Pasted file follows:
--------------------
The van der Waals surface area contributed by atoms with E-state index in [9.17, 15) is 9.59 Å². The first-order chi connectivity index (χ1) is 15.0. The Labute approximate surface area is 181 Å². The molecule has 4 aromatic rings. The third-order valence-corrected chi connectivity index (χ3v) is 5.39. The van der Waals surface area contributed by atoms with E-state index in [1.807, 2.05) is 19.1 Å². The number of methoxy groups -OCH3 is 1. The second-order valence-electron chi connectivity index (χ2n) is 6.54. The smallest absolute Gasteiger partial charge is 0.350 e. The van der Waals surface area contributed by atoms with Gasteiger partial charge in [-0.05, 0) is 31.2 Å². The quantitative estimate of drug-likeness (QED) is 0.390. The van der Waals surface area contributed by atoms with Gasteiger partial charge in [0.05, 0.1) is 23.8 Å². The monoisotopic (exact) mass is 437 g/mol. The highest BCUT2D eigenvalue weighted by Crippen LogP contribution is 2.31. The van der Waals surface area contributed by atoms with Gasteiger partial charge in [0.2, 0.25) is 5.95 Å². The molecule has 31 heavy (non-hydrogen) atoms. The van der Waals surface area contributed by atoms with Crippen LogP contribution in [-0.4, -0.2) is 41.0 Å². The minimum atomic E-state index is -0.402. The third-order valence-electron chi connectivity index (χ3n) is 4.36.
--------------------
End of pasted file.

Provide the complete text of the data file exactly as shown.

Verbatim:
The van der Waals surface area contributed by atoms with E-state index in [9.17, 15) is 9.59 Å². The first-order chi connectivity index (χ1) is 15.0. The Labute approximate surface area is 181 Å². The molecule has 4 aromatic rings. The third-order valence-corrected chi connectivity index (χ3v) is 5.39. The van der Waals surface area contributed by atoms with E-state index in [1.807, 2.05) is 19.1 Å². The number of methoxy groups -OCH3 is 1. The second-order valence-electron chi connectivity index (χ2n) is 6.54. The smallest absolute Gasteiger partial charge is 0.350 e. The van der Waals surface area contributed by atoms with Gasteiger partial charge in [-0.05, 0) is 31.2 Å². The quantitative estimate of drug-likeness (QED) is 0.390. The van der Waals surface area contributed by atoms with Gasteiger partial charge in [0.05, 0.1) is 23.8 Å². The monoisotopic (exact) mass is 437 g/mol. The highest BCUT2D eigenvalue weighted by Crippen LogP contribution is 2.31. The van der Waals surface area contributed by atoms with Gasteiger partial charge in [0.2, 0.25) is 5.95 Å². The molecule has 31 heavy (non-hydrogen) atoms. The van der Waals surface area contributed by atoms with Crippen LogP contribution in [-0.4, -0.2) is 41.0 Å². The minimum atomic E-state index is -0.402. The third-order valence-electron chi connectivity index (χ3n) is 4.36.